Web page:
As Gen Zs begin to enter the workplace, Johnson says organisations need to ask what this combination of expectations means for the future of talent.

“What are the strategies needed to retain and manage this self-driven generation of professionals in the workplace, to leverage the desire for leadership and challenge that the larger Dragon Babies cohort actively seek, to meet their desire for early success, and how much social impact an organisation actively engages in – which now plays as much a part in attracting this generation of talent as professional development does?’’ he says.

Recognising that the subsequent years after the Dragon year have significantly lower birth rates, he adds that brands need to also be mindful of the discrepancies in their fresh graduate hires, as well as the impact of potentially lower demand in certain consumer goods and services.

Furthermore, with more of Malaysia’s talent moving towards starting their own businesses and offering freelance services, questions must be raised on the sustainability and financial security of these start-ups, he notes.

INTI’s 2017 survey on freelancers revealed that 66% of freelancers today did not have a retirement plan, while 56% had less than three months financial cushion.

Johnson says: “While supportive policies and agencies such as Malaysia Digital Economy Corporation (MDEC), Cradle Fund,and SMECorp along with grants and tax exemptions have aided the growth of start-ups in the country, a top consideration would be how to empower the next generation of Malaysia’s independent professionals to succeed and contribute back to the growth of the economy.”

Regardless of whether they secure employment, become entrepreneurs or move into the realm of freelancing, he says Gen Zs must quickly realise the value of digital literacy in their repertoire of skills.

Encompassing the use of digital technology, communication tools or networks to create value for an organisation or process, Johnson says digital skills are a means through which young professionals will remain relevant and work alongside technological advancements impacting the workplace.

INTI’s 2016 survey on graduates and employer expectations recognised a clear gap between both groups, with 30% of employers recognising digital literacy as the most essential competency in today’s workplace, while only 4% of graduates ranked it as being important. INTI’s 2018 Dragon Babies survey likewise saw 18-year-olds ranking digital literacy as the lowest competency they hoped to improve on when entering higher education.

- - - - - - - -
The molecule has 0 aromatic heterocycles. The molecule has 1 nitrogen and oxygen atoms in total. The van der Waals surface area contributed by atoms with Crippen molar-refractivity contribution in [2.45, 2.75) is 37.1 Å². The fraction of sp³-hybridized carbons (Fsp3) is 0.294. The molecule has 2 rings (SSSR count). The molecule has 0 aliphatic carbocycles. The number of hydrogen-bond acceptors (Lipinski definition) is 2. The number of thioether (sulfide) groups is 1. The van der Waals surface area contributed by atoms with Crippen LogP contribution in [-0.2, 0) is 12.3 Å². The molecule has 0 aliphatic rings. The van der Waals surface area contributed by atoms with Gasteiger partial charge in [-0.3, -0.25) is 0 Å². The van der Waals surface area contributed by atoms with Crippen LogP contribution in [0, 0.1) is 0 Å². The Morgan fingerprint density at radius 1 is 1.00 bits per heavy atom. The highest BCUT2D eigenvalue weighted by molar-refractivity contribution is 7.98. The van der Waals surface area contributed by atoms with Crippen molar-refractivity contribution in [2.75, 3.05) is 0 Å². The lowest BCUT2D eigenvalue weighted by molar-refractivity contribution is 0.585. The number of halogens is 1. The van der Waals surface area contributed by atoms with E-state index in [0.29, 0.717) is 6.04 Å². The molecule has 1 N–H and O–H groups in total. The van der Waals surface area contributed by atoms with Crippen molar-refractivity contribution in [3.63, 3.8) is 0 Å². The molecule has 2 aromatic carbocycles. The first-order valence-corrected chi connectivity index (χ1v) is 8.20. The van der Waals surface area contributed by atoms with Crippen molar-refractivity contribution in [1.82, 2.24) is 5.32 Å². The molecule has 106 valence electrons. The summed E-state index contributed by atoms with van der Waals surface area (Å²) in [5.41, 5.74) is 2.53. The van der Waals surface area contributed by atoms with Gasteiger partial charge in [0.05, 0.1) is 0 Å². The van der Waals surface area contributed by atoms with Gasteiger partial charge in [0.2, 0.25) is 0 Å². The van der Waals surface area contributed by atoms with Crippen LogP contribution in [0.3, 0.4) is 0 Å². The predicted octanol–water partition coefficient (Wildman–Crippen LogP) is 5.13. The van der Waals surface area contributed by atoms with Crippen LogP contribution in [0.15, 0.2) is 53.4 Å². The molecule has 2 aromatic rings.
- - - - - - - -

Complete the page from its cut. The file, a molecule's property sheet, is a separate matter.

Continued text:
Workday and IDC’s recent study on a “digitally-enabled workforce”, however, serves as a grim reality check that in spite of this low emphasis on digital literacy among Gen Zs, 43% of Malaysian employees are feeling the potential risk of unemployment due to the impending use of technology in the workplace.

Johnson adds: “In spite of being digital natives, Gen Zs need to quickly realise the value of digital skills which encompass the use of business analytics in tracking and making business decisions, an understanding of cloud computing, the use of analytics for social, mobile and web platforms, and understanding the basics of the IT infrastructure landscape.

“These competencies, which INTI has integrated as course modules in partnership with the IBM Innovation Centre for Education, prepare students to remain on par with current industry standards and the latest requirements impacting their future careers.”

Furthermore, to address Gen Z’s aspirations of starting up their own business, INTI also collaborates with Alibaba.com in its Global E-Commerce Talent (GET) programme to offer industry-developed modules that prepare students for careers in e-commerce.

Alongside the Education Ministry and MDEC, INTI was also among the founding members of Alibaba’s GET Network, a consortium aimed at addressing e-commerce competencies and education in the region.

In a nutshell, he says Gen Zs must realise that digital literacy goes beyond the use of apps, social media and the Internet. “To excel as professionals in a digital age, they must be willing to learn the actual technical workings of their favourite technologies, and identify how it applies to the various industries they will one day be a part of.

Unlike other generations, “Gen Zs have the most opportunities to future-proof their careers by developing their digital literacy skills, and should make the most of their formative years in school and in higher education to gain the competencies that will help them thrive in the digital economy,’’ Johnson notes.